The UCD9248 provides output voltage and current parameters in Linear format defined in Section 7.3.1 of the PMBus specification. The linear format uses a 16-bit unsigned mantissa for each parameter, along with an exponent that is shared by all the voltage or current related parameters. The exponent is reported in the bottom 5 bits of the parameter. In the UCD9248, this exponent is a read-only parameter whose value is fixed at –12. This allows setting voltage-related variables over a range from 0 to 15.9997V, with a resolution of 0.244mV.
The voltage value is calculated using the equation
Voltage = V × 2^X
Where Voltage is the parameter of interest, in volts, V is a 12-bit unsigned binary integer mantissa, and X is the signed 5-bit twos-complement binary integer exponent from VOUT_MODE register.
For current parameter, the UCD9248 supports the Linear Data Format described in section 6.1 of the PMBus specification. This linear format is a two-byte value that contains an 11-bit, twos-complement mantissa and a 5-bit, twos-complement exponent.
The relationship between the IOUT_MODE parameter and the Current value is given by the formula:
Current = Y × 2^X
Where “Current” is the real world value, Y is an 11-bit signed 2s-complement binary integer mantissa, and X is the signed 5-bit twos-complement binary integer exponent of the IOUT_MODE register.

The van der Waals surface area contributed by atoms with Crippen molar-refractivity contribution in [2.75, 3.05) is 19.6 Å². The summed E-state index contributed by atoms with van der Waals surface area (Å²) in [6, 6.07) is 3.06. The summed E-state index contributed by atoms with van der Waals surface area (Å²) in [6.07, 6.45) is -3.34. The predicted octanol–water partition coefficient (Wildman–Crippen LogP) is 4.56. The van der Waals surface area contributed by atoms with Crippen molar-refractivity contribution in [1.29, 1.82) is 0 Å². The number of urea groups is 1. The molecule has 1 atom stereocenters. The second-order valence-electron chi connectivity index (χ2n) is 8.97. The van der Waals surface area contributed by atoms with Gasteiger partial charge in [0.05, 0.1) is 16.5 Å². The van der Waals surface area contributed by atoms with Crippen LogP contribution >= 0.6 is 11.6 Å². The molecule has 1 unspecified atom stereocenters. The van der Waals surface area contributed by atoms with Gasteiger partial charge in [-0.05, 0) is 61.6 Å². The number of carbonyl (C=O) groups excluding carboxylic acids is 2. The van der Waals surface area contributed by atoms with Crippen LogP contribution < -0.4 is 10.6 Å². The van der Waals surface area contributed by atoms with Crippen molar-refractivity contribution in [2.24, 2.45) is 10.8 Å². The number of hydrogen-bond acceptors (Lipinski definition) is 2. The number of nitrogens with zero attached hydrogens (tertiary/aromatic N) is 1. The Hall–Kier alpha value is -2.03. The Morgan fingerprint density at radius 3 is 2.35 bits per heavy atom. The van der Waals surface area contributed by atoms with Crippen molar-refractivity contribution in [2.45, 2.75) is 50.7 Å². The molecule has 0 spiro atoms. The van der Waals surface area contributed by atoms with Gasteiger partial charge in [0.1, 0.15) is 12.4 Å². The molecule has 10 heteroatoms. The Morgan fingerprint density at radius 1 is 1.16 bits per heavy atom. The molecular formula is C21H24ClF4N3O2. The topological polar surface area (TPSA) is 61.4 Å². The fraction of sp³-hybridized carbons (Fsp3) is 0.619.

Documentation describing PMBUS programming for the UCD9248 digital power controller is available at TI page www.ti.com/fusiondocs.Please refer to the ZC702 Evaluation board user guide and schematics for information on the connections and the part numbers used on the ZC702 board.
The power monitor Linux application uses kernel IIC commands to read/write the regulators directly and convert the results into floating point in user space. The linear11ToFloat function in the powertop.c file will convert the IOUT_MODE register of the UCD9248 digital power controller to real world current value. The power monitor application reads the voltage and current information of the power supply regulators monitored by the UCD9248 Power controllers, calculates the average power of individual supply and finally calculates the total power consumed by the ZC702 board. These values are updated for every 1s.
The list of power supply regulators monitored by the UCD9248 power controllers is as shown below.
1.0V nominal supply of Zynq 7000 that powers all of the PL internal logic circuits.
1.0V nominal supply that powers all of the PS internal logic circuits.
1.8V nominal supply that powers all of the PL auxiliary circuits.
1.8V nominal supply that powers all of the PS auxiliary circuits.
Supplies power to the VCCADJ power net on the ZC702 board. The list of components powered by VCCADJ net apart from the Zynq 7000 on ZC702 board is listed in the Appendix A: List of Components using the ZC702 power supplies section.
Supplies power to the VCCO_DDR power domain of the Zynq 7000 as well as the 4 Micron DDR3 (MT41J256M8HX-15E) components on the ZC702 board. This is a 1.5V nominal supply that supplies the DDR I/O bank input, output drivers and termination circuitry.